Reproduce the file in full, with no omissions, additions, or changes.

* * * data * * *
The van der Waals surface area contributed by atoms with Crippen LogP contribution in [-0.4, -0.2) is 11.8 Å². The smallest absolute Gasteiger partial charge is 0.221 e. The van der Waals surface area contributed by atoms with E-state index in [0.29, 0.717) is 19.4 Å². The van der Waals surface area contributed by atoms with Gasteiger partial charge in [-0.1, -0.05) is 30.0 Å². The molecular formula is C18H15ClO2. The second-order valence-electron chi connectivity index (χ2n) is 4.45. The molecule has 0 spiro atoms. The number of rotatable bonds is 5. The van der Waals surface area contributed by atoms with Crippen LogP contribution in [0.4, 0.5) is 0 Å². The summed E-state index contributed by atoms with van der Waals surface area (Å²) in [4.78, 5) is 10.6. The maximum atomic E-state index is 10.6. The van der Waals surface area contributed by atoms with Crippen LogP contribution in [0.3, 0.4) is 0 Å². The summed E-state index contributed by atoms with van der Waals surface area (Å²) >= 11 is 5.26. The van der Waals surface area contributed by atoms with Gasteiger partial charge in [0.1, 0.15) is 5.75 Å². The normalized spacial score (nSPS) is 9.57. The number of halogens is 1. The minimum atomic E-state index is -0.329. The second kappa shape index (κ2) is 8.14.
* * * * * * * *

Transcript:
The van der Waals surface area contributed by atoms with Crippen LogP contribution in [-0.4, -0.2) is 11.8 Å². The smallest absolute Gasteiger partial charge is 0.221 e. The van der Waals surface area contributed by atoms with E-state index in [0.29, 0.717) is 19.4 Å². The van der Waals surface area contributed by atoms with Gasteiger partial charge in [-0.1, -0.05) is 30.0 Å². The molecular formula is C18H15ClO2. The second-order valence-electron chi connectivity index (χ2n) is 4.45. The molecule has 0 spiro atoms. The number of rotatable bonds is 5. The van der Waals surface area contributed by atoms with Crippen LogP contribution in [0.4, 0.5) is 0 Å². The summed E-state index contributed by atoms with van der Waals surface area (Å²) in [4.78, 5) is 10.6. The maximum atomic E-state index is 10.6. The van der Waals surface area contributed by atoms with Crippen LogP contribution in [0.3, 0.4) is 0 Å². The summed E-state index contributed by atoms with van der Waals surface area (Å²) >= 11 is 5.26. The van der Waals surface area contributed by atoms with Gasteiger partial charge in [0.1, 0.15) is 5.75 Å². The normalized spacial score (nSPS) is 9.57. The number of halogens is 1. The minimum atomic E-state index is -0.329. The second kappa shape index (κ2) is 8.14.